Incarcerated populations have exceptionally high risk of coronavirus disease 2019 (COVID-19) transmission and mortality due to overcrowding, movement through facilities, and high rates of chronic illness; hence, physical distancing is not a viable mitigation strategy.1 As of June 6, 2020, at least 42 107 cases and 510 deaths have occurred among individuals incarcerated in US prisons.2 Decarceration and increased testing may reduce transmission, but their efficacy is uncertain.3 Jails confine nearly one-third of incarcerated individuals, but data on COVID-19 in jails are limited. However, Massachusetts reports data on COVID-19 in both county jails and state prisons. We describe the COVID-19 burden in these settings and its association with decarceration and testing rates.
Data used in this cohort study were reported by 16 Massachusetts Department of Corrections (MA DOC) facilities and 13 county-level systems from April 5 through July 8, 2020, pursuant to a court order.4 This study used publicly available, deidentified data and was deemed exempt from institutional review board approval by Partners HealthCare. We followed the Strengthening the Reporting of Observational Studies in Epidemiology (STROBE) reporting guideline.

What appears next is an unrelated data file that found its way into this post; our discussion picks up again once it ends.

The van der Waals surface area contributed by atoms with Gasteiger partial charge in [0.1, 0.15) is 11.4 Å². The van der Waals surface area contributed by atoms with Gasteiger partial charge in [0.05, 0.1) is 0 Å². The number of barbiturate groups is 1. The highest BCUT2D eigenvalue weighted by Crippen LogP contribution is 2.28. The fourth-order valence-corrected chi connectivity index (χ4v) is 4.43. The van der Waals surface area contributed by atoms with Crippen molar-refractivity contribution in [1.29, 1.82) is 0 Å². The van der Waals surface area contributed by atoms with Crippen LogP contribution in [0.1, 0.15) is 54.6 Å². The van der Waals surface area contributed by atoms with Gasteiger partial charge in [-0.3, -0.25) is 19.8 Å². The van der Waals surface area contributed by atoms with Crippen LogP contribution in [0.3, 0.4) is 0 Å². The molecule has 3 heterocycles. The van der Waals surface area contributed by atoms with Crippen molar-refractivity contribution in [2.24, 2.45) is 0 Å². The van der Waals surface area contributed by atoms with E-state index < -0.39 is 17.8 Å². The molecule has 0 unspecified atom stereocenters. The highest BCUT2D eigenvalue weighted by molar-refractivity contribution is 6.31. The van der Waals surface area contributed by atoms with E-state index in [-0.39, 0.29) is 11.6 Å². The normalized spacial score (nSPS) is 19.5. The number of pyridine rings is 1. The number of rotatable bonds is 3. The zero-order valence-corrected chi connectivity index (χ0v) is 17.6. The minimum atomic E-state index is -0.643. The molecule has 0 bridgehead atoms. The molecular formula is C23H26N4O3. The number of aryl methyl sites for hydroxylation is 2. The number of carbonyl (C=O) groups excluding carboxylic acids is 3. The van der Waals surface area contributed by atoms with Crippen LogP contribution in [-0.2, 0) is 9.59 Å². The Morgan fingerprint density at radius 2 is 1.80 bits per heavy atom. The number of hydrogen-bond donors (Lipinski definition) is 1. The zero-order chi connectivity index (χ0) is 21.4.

We used baseline facility populations to calculate cumulative testing and laboratory-confirmed case rates per 1000 persons and changes in incarcerated population size (ie, decarceration). Case and testing rates among staff could not be calculated. We report rate ratios (RR) for individuals incarcerated in Massachusetts relative to the state and US general populations.5,6 Analyses were conducted in R, version 3.6.3 (R Foundation).